Solar Impulse completed its epic round the world trip using only solar energy as fuel in the early morning of 26th July 2016, landing in Abu Dhabi, UAE.

We were very lucky to be invited to the Swiss Embassy’s celebrations for Solar Impulse in Abu Dhabi the day after on 27th July. Of course, we changed all our plans last minute and made all the arrangements necessary to make sure we could attend.

I have a special interest in Solar Impulse. I first visited the Solar Impulse team with the MIT Club of Switzerland in the Dübendorf Air Base in 2009. Solar Impulse is a Swiss effort and both the pilots are Swiss, as well as many members of the team. Andre Borschberg is also an MIT alum and had agreed to host us and introduce us to his pet project. From the start all of us were fascinated by the aircraft, which was parked right next to us in the hangar, as Andre showed a presentation about the project on the screen. Like any other MIT event, curiosity overflowed, and the MIT alumni kept Andre busy answering dozens of questions.

A couple of months later I sent my CV to Andre looking for a position at Solar Impulse. I got called for an interview to their hangar and met the entire team. I knew from my interview that if I got an opportunity to be part of the Solar Impulse team, I would learn much more about aircraft than I would by working for any of the OEMs like Airbus or Boeing. After all, in an OEM, thousands of people and hundreds of companies work to put together an aircraft. Everyone’s work is very specialized and an individual works only on a small part of the plane. On the Solar Impulse team, however, I would have had a chance to learn about every system on the plane.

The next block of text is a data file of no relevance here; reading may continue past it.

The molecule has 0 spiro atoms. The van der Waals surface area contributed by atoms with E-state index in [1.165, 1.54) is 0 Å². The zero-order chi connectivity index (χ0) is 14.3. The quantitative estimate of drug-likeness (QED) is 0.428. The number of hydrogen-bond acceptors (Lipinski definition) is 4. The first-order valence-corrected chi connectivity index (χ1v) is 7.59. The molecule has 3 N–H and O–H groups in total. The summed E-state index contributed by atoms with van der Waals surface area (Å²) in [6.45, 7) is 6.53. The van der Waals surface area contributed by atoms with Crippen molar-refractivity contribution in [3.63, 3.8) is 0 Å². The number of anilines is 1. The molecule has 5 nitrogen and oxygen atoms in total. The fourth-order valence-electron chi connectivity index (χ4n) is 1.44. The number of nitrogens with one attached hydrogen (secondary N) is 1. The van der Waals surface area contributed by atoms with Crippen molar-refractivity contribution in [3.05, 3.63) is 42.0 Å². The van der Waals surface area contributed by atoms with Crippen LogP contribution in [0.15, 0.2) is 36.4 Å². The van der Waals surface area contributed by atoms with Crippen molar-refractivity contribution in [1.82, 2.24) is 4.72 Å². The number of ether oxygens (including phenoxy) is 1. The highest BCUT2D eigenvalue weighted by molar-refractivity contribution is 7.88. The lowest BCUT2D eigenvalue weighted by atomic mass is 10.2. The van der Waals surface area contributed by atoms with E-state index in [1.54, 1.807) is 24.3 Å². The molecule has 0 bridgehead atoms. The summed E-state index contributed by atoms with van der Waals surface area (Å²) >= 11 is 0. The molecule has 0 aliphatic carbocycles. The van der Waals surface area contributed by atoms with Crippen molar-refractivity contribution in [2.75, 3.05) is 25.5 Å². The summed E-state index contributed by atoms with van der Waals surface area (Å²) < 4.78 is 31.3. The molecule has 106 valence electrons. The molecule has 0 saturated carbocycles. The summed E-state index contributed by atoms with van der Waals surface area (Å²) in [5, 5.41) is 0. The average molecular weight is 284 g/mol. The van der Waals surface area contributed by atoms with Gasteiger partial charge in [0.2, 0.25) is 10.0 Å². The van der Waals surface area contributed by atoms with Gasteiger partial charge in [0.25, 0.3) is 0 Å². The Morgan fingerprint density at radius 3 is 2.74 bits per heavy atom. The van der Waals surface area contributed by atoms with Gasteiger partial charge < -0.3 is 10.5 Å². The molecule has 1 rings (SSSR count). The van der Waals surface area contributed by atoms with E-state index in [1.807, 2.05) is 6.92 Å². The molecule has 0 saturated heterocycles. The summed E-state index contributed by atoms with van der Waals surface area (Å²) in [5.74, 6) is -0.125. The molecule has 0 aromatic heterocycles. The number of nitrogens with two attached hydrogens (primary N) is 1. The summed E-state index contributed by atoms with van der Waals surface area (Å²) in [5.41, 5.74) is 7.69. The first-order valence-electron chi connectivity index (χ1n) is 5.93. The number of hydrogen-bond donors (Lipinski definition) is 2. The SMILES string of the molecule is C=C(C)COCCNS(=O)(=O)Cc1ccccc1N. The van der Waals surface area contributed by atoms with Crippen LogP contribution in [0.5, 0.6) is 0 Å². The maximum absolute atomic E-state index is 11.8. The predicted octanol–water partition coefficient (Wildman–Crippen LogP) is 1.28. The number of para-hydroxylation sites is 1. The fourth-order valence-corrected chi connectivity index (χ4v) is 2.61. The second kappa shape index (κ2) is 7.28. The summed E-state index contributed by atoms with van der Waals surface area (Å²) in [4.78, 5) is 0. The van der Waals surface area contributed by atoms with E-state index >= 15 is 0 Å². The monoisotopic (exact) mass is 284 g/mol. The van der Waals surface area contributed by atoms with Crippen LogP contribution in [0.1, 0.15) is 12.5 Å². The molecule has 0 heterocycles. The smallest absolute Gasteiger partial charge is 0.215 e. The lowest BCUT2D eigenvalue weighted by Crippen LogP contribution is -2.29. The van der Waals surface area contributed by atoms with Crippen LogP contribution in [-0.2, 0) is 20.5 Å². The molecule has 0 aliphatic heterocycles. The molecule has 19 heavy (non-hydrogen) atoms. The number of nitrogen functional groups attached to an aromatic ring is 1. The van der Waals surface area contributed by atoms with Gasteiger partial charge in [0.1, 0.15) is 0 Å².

Unfortunately, in late 2009/early 2010 the financial crisis had finally had its impact on Switzerland. My interviewer told me that Solar Impulse’s funding for the year had not been confirmed and they were not sure if they will be able to continue the project. A few months passed, the funding was still not confirmed and I ended up accepting another position. And that was that.

So after seeing up close and personal the struggles the Solar Impulse team faced, it was wonderful to be there at the end of their journey and see their success.

Bertrand Piccard gave a very emotionally charged speech of the adventure during the Swiss Embassy event. He said that since he was speaking to his own people (the Swiss), he could speak from the heart. And he proceeded to do just that as he inspired the entire audience and made us cry and laugh right along with him as he spoke about the adventure that lasted more than decade.

Here is a short video I took during his speech to share just a small portion of the historical moment with you.

Andre Borschberg gave a more emotionally controlled speech, but it was inspiring nevertheless. Here is an excerpt where he talks about how when we face problems, we should not give up on our dreams. Problems are just challenges we have to overcome to achieve our dreams. Some times those same problems end up being the best thing that could have happened to us.

To view a brief video of the entire journey, check out